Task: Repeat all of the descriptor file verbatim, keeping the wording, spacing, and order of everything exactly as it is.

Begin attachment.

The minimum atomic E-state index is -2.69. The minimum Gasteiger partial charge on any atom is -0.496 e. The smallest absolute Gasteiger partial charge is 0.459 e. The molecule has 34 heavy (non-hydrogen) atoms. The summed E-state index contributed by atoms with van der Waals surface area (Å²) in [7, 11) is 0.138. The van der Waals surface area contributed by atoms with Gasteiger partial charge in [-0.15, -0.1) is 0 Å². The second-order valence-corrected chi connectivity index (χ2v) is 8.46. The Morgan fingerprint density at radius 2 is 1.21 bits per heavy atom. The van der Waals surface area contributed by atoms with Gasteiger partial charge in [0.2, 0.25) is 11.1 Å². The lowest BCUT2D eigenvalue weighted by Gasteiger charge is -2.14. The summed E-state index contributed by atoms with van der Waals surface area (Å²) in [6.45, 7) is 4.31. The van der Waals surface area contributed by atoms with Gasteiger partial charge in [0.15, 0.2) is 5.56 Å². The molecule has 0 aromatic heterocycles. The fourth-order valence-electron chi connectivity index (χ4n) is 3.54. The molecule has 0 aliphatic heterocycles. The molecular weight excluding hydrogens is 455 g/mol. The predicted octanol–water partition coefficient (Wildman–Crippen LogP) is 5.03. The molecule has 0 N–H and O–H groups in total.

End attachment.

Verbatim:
The minimum atomic E-state index is -2.69. The minimum Gasteiger partial charge on any atom is -0.496 e. The smallest absolute Gasteiger partial charge is 0.459 e. The molecule has 34 heavy (non-hydrogen) atoms. The summed E-state index contributed by atoms with van der Waals surface area (Å²) in [7, 11) is 0.138. The van der Waals surface area contributed by atoms with Gasteiger partial charge in [-0.15, -0.1) is 0 Å². The second-order valence-corrected chi connectivity index (χ2v) is 8.46. The Morgan fingerprint density at radius 2 is 1.21 bits per heavy atom. The van der Waals surface area contributed by atoms with Gasteiger partial charge in [0.2, 0.25) is 11.1 Å². The lowest BCUT2D eigenvalue weighted by Gasteiger charge is -2.14. The summed E-state index contributed by atoms with van der Waals surface area (Å²) in [6.45, 7) is 4.31. The van der Waals surface area contributed by atoms with Gasteiger partial charge in [0.15, 0.2) is 5.56 Å². The molecule has 0 aromatic heterocycles. The fourth-order valence-electron chi connectivity index (χ4n) is 3.54. The molecule has 0 aliphatic heterocycles. The molecular weight excluding hydrogens is 455 g/mol. The predicted octanol–water partition coefficient (Wildman–Crippen LogP) is 5.03. The molecule has 0 N–H and O–H groups in total.